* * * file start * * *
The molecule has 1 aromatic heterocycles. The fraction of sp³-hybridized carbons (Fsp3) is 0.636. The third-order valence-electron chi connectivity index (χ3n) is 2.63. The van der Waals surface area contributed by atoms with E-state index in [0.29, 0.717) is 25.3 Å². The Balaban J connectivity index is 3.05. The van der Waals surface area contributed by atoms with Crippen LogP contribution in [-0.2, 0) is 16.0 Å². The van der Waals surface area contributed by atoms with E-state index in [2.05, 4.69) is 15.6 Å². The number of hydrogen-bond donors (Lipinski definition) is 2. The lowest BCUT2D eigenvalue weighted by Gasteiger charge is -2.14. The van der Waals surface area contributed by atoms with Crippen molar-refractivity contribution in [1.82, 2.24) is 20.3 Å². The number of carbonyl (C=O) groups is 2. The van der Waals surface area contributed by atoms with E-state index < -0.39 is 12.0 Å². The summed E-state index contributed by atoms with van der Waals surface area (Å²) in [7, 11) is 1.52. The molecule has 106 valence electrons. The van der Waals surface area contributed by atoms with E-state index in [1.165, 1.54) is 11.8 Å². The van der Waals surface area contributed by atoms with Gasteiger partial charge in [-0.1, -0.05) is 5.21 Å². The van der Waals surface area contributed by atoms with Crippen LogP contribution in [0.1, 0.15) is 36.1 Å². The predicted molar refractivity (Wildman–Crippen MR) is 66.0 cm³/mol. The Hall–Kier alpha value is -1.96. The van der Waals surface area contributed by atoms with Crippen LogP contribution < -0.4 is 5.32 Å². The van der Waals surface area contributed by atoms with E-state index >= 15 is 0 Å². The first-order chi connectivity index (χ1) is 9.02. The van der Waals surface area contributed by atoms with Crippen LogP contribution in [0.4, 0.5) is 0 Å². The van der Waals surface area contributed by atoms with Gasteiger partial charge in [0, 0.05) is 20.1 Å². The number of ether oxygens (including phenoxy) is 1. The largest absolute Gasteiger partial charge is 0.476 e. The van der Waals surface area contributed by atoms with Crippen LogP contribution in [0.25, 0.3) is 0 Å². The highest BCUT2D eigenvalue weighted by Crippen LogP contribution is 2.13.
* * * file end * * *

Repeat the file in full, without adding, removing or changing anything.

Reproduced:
The molecule has 1 aromatic heterocycles. The fraction of sp³-hybridized carbons (Fsp3) is 0.636. The third-order valence-electron chi connectivity index (χ3n) is 2.63. The van der Waals surface area contributed by atoms with E-state index in [0.29, 0.717) is 25.3 Å². The Balaban J connectivity index is 3.05. The van der Waals surface area contributed by atoms with Crippen LogP contribution in [-0.2, 0) is 16.0 Å². The van der Waals surface area contributed by atoms with E-state index in [2.05, 4.69) is 15.6 Å². The number of hydrogen-bond donors (Lipinski definition) is 2. The lowest BCUT2D eigenvalue weighted by Gasteiger charge is -2.14. The van der Waals surface area contributed by atoms with Crippen molar-refractivity contribution in [1.82, 2.24) is 20.3 Å². The number of carbonyl (C=O) groups is 2. The van der Waals surface area contributed by atoms with E-state index < -0.39 is 12.0 Å². The summed E-state index contributed by atoms with van der Waals surface area (Å²) in [7, 11) is 1.52. The molecule has 106 valence electrons. The van der Waals surface area contributed by atoms with E-state index in [1.165, 1.54) is 11.8 Å². The van der Waals surface area contributed by atoms with Gasteiger partial charge in [-0.1, -0.05) is 5.21 Å². The van der Waals surface area contributed by atoms with Crippen LogP contribution in [0.1, 0.15) is 36.1 Å². The predicted molar refractivity (Wildman–Crippen MR) is 66.0 cm³/mol. The Hall–Kier alpha value is -1.96. The van der Waals surface area contributed by atoms with Crippen LogP contribution < -0.4 is 5.32 Å². The van der Waals surface area contributed by atoms with E-state index >= 15 is 0 Å². The first-order chi connectivity index (χ1) is 9.02. The van der Waals surface area contributed by atoms with Crippen LogP contribution in [0.4, 0.5) is 0 Å². The van der Waals surface area contributed by atoms with Gasteiger partial charge in [0, 0.05) is 20.1 Å². The number of ether oxygens (including phenoxy) is 1. The largest absolute Gasteiger partial charge is 0.476 e. The van der Waals surface area contributed by atoms with Crippen LogP contribution in [0.25, 0.3) is 0 Å². The highest BCUT2D eigenvalue weighted by Crippen LogP contribution is 2.13.